I decided to attempt to resurrect my old blog, and at the same time try out Hugo, a static site generator written in Go.
I previously used Pelican, which is quite similar feature-wise but written in Python. The differences in functionality aren’t massive, with Pelican having the upper hand so far (as well as a larger community). However, Hugo is a lot faster, and it’s also nice not having to mess around with Python dependencies (especially on Windows). Applications written in Go can instead be built into statically linked binaries for Linux, Windows and OS X. This means that Hugo comes as a single (well, per platform) executable without external dependencies. Even though I mainly work on Linux, I really like this portability. It’s even possible to cross-compile for Windows from a Linux system, and it works out-of-the-box!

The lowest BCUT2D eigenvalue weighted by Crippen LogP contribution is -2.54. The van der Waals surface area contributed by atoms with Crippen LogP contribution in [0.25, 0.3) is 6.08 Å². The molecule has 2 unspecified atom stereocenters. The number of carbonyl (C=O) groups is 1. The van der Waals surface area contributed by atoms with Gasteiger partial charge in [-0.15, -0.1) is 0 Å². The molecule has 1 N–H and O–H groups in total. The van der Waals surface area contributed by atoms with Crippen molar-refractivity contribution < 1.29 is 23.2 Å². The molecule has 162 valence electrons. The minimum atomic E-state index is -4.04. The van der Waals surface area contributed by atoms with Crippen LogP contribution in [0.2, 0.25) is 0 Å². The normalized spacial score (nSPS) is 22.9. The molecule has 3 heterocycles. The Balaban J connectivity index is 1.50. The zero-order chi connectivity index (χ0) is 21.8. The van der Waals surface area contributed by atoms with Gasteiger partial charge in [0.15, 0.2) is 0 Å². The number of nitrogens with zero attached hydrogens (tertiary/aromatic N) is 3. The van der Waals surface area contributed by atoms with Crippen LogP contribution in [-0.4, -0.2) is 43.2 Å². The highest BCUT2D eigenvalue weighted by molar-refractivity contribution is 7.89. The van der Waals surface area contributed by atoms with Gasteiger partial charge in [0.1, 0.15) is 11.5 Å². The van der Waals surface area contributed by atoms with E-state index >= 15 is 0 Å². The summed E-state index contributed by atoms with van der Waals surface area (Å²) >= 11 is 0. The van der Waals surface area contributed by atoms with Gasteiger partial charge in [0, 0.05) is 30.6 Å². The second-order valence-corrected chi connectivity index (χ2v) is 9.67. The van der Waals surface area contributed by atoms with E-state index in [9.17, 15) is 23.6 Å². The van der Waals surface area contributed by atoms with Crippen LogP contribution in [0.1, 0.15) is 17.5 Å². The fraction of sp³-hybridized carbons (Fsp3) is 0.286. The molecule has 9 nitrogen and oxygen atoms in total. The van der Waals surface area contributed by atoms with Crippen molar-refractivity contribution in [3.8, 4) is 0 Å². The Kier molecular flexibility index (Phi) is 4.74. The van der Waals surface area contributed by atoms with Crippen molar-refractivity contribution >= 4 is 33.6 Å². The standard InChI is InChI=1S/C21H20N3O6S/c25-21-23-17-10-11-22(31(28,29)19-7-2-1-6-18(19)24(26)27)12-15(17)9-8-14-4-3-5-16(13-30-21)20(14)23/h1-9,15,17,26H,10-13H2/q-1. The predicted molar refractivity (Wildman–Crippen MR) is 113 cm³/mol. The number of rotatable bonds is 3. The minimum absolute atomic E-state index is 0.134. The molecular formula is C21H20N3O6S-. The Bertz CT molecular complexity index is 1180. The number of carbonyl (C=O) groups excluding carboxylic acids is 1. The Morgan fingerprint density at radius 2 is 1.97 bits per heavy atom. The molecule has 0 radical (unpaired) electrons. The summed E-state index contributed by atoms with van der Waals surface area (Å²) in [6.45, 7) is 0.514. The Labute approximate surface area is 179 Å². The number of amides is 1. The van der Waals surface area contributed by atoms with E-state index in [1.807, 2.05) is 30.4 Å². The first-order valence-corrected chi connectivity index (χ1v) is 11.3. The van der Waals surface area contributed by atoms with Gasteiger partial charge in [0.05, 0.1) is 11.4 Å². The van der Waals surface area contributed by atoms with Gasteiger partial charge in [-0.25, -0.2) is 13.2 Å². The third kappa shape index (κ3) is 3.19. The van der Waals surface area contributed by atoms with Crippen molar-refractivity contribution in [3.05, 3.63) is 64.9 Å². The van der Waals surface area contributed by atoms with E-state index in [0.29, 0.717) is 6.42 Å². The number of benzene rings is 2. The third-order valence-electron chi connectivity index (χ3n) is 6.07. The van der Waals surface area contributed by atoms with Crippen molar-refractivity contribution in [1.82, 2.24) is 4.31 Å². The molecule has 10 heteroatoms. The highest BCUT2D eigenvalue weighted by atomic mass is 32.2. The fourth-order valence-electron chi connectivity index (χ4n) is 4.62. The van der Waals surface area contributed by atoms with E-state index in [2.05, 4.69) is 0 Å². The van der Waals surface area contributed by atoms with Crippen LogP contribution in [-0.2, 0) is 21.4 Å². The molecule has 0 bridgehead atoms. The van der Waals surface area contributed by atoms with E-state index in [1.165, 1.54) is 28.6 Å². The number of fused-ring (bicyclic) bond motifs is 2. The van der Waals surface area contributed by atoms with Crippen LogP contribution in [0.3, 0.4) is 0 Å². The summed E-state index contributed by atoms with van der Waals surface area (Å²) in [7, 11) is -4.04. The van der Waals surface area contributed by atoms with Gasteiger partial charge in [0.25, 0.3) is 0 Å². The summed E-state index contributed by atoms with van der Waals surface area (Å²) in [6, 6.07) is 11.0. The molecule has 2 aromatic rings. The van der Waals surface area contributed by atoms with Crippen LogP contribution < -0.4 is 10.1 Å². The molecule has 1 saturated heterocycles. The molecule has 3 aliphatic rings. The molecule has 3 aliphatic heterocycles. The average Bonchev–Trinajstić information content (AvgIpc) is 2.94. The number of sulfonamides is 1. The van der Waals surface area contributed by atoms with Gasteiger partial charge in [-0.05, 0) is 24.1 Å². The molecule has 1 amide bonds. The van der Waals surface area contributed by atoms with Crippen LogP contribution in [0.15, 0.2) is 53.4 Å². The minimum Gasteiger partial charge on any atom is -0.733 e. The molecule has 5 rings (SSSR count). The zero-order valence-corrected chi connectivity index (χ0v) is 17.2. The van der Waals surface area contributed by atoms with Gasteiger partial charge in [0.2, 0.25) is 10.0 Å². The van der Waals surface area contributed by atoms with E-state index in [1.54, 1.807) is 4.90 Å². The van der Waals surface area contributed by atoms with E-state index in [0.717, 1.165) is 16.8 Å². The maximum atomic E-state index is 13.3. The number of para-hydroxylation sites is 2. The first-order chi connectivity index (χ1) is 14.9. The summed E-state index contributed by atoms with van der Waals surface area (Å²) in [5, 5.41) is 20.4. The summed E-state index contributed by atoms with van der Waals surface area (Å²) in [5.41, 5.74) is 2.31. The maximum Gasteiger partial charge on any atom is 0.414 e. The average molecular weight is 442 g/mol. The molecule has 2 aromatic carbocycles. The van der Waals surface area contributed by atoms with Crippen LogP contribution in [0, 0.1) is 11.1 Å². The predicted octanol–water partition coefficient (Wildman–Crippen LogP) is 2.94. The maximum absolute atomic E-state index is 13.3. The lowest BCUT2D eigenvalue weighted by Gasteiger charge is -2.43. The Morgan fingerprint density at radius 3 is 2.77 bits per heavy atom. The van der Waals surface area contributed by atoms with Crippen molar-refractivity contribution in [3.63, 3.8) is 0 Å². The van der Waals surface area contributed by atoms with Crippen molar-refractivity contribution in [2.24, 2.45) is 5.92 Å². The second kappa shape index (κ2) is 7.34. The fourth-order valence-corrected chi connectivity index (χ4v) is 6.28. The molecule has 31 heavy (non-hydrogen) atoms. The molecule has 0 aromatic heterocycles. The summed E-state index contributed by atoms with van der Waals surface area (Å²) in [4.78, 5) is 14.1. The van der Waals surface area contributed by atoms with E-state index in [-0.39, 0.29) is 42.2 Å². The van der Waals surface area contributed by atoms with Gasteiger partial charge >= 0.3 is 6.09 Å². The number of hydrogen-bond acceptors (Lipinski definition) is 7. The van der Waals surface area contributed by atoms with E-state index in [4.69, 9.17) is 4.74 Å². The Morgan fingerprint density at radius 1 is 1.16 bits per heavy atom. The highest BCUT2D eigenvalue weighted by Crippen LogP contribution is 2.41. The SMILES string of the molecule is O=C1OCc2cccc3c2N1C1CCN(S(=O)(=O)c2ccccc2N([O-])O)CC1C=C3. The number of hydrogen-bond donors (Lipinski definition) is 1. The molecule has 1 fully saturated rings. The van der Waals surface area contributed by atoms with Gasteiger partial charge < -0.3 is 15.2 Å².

Besides switching to a new static site generator, I have revamped and streamlined
my workflow. I used to manually build and upload the site to my web host, but now
most of that is automated. I’m still hosting the code and configuration on
Bitbucket, but I’m now using Wercker for continuous builds and deployment,
and Amazon S3 for hosting.
I might do a write-up on this eventually, but the gist of it is that whenever
I push to my Git repository, Wercker will build the site using Hugo and then
automatically deploy it to Amazon S3. It takes less than a minute from
git push until the changes are visible online.
I’m also in the process of migrating (at least some of) the old content from Pelican. It will probably be a while before everything is settled down, and old posts will keep showing up as I have time to move them over. It also means that the rss feed will look a bit strange until then, if you’re into feeds and stuff like that.